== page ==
Librarianship at Ontario colleges has changed significantly since the pandemic. Eva McDonald explores new challenges facing academic librarians, and how best to meet these challenges.
An ode to summer from an academic librarian: OCULA president’s message
“I wonder what it would be like to live in a world where it was always June.”—L. M. Montgomery, Anne of the Island
In entitling this article “An ode to summer,” I wanted to explore that desire to do all the things in those precious few months between the winter and fall semesters. I have been struck by conversations with colleagues from across OCULA—colleagues feeling the pressure of adding additional responsibilities to their workload, being required to re-train, and those feeling overwhelmed. I believe that many can relate to feeling burnt out when April comes along, catching ourselves counting the days until summer arrives.
Personally, I like to think about that four-month stretch as both a time to slow down and take stock of things professionally—and of course, gear up for the fall. I wanted to use this message to share some of the things I’m focusing on this summer, such as self-care, getting creative, seeking out inspiration and learning something new.
Taking care of yourself
In libraries, we wear many different hats. I think that many acknowledge that the work we do often reaches far beyond what is in our job descriptions. Understanding feelings of burnout and recognizing how we react is key to managing stress. I’m personally practicing self-care this summer by reading all the frivolous fiction that I can (see When Life Gives You Lululemons) and relishing in those long summer walks with my dog, Anish.
Recommended resources for self-care
- Self-Care: Protecting Yourself (and Others) from Burnout (Archived Webinar)
A 60-minute webinar that was originally broadcast in January of this year. This webinar provides both information and tips to help you take care of yourself.
- TED Playlist: The importance of self-care
Nine curated talks on how to stay both emotionally and physically healthy. I highly recommend Brené Brown’s The Power of Vulnerability.
Kick-starting your creative side
Creativity can inspire us to look at things in new ways, help us be better problem-solvers, and develop confidence (see The Art of Creativity). Whether or not you consider yourself a creative or artistic person, I think there are opportunities for all of us to inject some creativity into our day-to-day. I’m a big fan of sketchnoting (sometimes called visual notetaking or graphic facilitation). This has allowed me to approach how I document my own learning creatively at conferences I’m attending or in reading that I’m doing.
Recommended resources to get creative
- The Librarians who Moonlight as Artists: A Roundtable Discussion
Six information professionals discuss their career pathways, how they get in touch with their creative side, and their own creative practice.
- 25 Ways to Be More Creative
From playing with children’s toys to setting an “idea time,” there are so many small ways that we can bring more creativity into our daily life.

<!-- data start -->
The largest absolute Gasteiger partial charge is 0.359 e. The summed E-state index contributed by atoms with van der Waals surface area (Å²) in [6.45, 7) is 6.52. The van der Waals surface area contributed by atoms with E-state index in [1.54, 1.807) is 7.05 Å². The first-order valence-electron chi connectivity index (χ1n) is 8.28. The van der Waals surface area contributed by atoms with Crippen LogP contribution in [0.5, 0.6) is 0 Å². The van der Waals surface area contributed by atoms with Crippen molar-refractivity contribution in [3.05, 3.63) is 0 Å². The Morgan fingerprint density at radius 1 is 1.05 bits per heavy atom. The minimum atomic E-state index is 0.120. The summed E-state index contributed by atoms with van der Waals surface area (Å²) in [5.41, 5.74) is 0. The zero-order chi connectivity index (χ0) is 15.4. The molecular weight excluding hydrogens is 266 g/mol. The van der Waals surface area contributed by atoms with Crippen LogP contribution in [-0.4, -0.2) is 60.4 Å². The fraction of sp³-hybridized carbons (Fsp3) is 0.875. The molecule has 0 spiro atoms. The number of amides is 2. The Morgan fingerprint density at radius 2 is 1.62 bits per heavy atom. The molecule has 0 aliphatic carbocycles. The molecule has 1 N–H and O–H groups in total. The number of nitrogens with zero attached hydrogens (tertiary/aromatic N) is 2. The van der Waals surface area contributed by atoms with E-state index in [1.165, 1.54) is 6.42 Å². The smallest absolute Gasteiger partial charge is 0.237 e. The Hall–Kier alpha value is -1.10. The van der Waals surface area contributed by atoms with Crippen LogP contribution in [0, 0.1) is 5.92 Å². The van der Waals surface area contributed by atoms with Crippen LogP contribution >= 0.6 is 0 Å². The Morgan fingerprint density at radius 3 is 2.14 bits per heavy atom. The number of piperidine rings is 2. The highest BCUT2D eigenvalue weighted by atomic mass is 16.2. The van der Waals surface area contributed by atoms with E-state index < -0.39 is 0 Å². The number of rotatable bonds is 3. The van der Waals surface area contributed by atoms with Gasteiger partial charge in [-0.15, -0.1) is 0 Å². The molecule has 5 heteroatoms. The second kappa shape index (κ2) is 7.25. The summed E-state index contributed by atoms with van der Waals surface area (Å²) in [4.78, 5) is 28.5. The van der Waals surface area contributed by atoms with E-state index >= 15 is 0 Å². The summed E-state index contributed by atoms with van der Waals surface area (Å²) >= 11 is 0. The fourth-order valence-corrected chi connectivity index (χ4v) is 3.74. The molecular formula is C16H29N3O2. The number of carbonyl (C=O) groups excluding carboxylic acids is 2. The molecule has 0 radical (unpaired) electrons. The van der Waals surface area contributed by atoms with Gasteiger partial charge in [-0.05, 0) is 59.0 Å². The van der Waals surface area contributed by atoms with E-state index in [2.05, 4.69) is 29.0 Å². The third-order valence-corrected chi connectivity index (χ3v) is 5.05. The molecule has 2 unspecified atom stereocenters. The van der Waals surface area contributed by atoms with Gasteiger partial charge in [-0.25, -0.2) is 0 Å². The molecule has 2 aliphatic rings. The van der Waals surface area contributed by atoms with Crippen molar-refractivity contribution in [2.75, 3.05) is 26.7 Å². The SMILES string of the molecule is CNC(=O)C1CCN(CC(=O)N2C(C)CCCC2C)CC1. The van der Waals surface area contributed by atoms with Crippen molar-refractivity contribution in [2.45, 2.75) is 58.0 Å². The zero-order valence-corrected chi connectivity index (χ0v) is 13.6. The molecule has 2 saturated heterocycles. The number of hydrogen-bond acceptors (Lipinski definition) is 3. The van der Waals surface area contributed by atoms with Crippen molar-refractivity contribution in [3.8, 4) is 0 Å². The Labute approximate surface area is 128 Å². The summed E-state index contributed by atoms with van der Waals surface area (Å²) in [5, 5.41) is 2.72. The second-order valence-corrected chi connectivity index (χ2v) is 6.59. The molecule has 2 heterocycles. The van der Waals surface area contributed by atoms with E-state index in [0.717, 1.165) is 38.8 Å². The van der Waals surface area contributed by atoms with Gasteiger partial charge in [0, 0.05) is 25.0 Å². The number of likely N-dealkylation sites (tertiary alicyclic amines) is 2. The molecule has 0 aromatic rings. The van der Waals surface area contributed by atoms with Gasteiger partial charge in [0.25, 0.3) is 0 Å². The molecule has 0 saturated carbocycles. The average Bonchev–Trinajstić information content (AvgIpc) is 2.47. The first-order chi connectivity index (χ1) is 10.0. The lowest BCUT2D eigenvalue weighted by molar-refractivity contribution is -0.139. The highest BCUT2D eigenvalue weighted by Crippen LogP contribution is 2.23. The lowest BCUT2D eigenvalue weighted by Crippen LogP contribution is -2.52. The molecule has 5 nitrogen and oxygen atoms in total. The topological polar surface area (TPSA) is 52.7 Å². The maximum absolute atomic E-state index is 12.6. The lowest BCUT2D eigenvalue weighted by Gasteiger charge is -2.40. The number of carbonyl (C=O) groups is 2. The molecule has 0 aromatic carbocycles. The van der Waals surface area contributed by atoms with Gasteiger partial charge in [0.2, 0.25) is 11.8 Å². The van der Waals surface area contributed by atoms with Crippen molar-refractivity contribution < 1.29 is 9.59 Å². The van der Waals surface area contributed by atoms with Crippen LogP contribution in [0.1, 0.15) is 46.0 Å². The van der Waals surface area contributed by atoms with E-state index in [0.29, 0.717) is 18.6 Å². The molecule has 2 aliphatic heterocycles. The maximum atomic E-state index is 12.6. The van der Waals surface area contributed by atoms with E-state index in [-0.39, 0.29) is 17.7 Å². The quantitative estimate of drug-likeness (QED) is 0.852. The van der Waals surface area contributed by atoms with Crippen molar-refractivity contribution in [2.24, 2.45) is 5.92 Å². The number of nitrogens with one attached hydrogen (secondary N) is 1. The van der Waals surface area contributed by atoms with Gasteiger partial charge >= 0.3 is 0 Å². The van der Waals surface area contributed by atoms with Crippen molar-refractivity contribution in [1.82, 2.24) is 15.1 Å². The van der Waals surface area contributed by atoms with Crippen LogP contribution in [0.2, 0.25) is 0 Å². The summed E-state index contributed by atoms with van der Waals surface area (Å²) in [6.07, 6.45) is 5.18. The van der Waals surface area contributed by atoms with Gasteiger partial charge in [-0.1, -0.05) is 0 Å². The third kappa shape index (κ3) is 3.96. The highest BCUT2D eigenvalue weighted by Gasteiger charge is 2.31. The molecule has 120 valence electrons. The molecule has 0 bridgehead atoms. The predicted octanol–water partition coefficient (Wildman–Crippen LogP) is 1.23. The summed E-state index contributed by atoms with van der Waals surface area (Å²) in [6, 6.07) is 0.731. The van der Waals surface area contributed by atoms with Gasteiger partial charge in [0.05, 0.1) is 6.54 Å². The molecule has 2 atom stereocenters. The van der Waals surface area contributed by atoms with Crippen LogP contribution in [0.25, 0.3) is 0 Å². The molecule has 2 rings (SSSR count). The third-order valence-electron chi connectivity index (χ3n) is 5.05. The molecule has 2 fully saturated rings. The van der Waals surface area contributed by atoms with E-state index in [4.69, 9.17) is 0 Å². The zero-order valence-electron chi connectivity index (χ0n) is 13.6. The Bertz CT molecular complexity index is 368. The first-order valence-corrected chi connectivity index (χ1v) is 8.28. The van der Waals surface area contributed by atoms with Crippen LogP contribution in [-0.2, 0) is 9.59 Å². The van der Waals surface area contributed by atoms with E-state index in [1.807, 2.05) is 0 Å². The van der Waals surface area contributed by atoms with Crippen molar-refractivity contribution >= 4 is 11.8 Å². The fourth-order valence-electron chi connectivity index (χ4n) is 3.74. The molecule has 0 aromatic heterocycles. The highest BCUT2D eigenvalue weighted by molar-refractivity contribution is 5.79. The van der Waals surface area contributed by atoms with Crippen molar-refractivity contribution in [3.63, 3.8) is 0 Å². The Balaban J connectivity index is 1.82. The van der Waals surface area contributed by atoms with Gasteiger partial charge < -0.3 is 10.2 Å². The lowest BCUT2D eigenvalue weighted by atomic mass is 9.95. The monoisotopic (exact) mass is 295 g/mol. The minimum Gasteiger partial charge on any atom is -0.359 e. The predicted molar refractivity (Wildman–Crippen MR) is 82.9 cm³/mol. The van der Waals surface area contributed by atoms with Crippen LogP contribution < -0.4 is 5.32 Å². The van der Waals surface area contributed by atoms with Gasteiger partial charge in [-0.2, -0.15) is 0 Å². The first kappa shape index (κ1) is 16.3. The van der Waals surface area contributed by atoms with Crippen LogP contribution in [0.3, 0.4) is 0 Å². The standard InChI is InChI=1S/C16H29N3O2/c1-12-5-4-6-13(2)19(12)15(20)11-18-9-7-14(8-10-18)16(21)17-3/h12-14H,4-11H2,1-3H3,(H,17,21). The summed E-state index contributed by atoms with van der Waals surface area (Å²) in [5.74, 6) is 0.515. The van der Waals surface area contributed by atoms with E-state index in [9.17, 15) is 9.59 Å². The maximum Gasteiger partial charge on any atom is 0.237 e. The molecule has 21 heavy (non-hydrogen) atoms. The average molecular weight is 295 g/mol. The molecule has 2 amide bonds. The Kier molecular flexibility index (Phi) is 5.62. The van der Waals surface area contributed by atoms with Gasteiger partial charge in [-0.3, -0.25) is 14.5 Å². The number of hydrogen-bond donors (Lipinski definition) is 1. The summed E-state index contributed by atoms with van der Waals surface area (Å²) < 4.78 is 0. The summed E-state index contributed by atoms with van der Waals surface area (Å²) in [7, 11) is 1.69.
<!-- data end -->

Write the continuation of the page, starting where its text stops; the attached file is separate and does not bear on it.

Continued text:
Feeling Inspired by Your Peers
We often get so caught up in our day-to-day, it’s easy to lose track of all the great work that those around us are doing. Conferences can be a great way to learn about what is happening at other institutions. When travel isn’t possible, we can also take the time to explore the innovative things that are happening at other institutions by catching up on our reading and exploring the work of others. I’m personally feeling pretty inspired by the work being done at Ontario colleges through The Learning Portal.
Recommended resources to feel inspired
- Attend a Conference or Workshop
It’s important to get out of our own space and make connections with colleagues to learn about what others are doing and feel inspired. Librarianship.ca offers a great list of events as does the Library Conference Planner.
- OLA Events
OLA offers great events like the Marketing Libraries Think Tank 2018. Be inspired at this event as you explore best practices and current trends in library marketing.
Learning Something New
As library staff, we’re always learning. However, sometimes carving out dedicated time for this can be difficult. Summer can be a great time to focus on this. This summer, I’m taking Powerful Tools for Teaching and Learning: Digital Storytelling offered by the University of Houston on Coursera, and learning how to embroider.
Recommended Resources to Learn Something New
All students, instructors and staff members at publicly-funded Ontario colleges and universities now have access to Lynda! Maybe you want to improve your photography skills or learn more about user experience.
- Free OCULA Fall Conference Series
This fall, OCULA will be offering a series of four free webinars on topics such as Indigenous issues and reconciliation and open educational resources. Check in with us for updates on the topics and event information.
How will you spend your summer?
With September to April being the busy time for many librarians, the May–August stretch is often when we take vacation and attend conferences. Ideally, this is also a time for renewal, to foster new ideas, and forge new pathways that will invigorate us professionally and carry us through the long academic year. What are you doing this summer?
Melanie Parlette-Stewart is the Digital Media Librarian at the University of Guelph Library. She is also the 2018 OCULA President. She can be reached at mparlett [at] uoguelph.ca.
Header image photo credit: Melanie Parlette-Stewart